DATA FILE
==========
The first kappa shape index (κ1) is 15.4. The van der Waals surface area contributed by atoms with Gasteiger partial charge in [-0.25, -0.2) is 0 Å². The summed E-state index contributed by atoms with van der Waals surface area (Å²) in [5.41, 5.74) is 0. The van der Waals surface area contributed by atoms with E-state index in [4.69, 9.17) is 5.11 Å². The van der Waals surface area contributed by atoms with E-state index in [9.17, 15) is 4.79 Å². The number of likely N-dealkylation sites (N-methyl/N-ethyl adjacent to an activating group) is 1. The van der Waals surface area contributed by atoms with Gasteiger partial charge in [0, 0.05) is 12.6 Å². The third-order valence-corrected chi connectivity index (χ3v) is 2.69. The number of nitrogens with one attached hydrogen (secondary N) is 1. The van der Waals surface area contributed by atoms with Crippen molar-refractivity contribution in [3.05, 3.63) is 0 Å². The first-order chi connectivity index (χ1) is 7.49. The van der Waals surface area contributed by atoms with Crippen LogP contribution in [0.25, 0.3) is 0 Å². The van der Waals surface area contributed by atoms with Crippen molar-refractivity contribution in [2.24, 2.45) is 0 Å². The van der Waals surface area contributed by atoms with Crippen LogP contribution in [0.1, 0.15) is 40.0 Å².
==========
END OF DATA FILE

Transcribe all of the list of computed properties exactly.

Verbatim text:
The first kappa shape index (κ1) is 15.4. The van der Waals surface area contributed by atoms with Gasteiger partial charge in [-0.25, -0.2) is 0 Å². The summed E-state index contributed by atoms with van der Waals surface area (Å²) in [5.41, 5.74) is 0. The van der Waals surface area contributed by atoms with E-state index in [4.69, 9.17) is 5.11 Å². The van der Waals surface area contributed by atoms with E-state index in [9.17, 15) is 4.79 Å². The number of likely N-dealkylation sites (N-methyl/N-ethyl adjacent to an activating group) is 1. The van der Waals surface area contributed by atoms with Gasteiger partial charge in [0, 0.05) is 12.6 Å². The third-order valence-corrected chi connectivity index (χ3v) is 2.69. The number of nitrogens with one attached hydrogen (secondary N) is 1. The van der Waals surface area contributed by atoms with Crippen molar-refractivity contribution in [3.05, 3.63) is 0 Å². The first-order chi connectivity index (χ1) is 7.49. The van der Waals surface area contributed by atoms with Crippen LogP contribution in [0.25, 0.3) is 0 Å². The van der Waals surface area contributed by atoms with Crippen molar-refractivity contribution in [2.24, 2.45) is 0 Å². The van der Waals surface area contributed by atoms with Crippen LogP contribution in [0.1, 0.15) is 40.0 Å².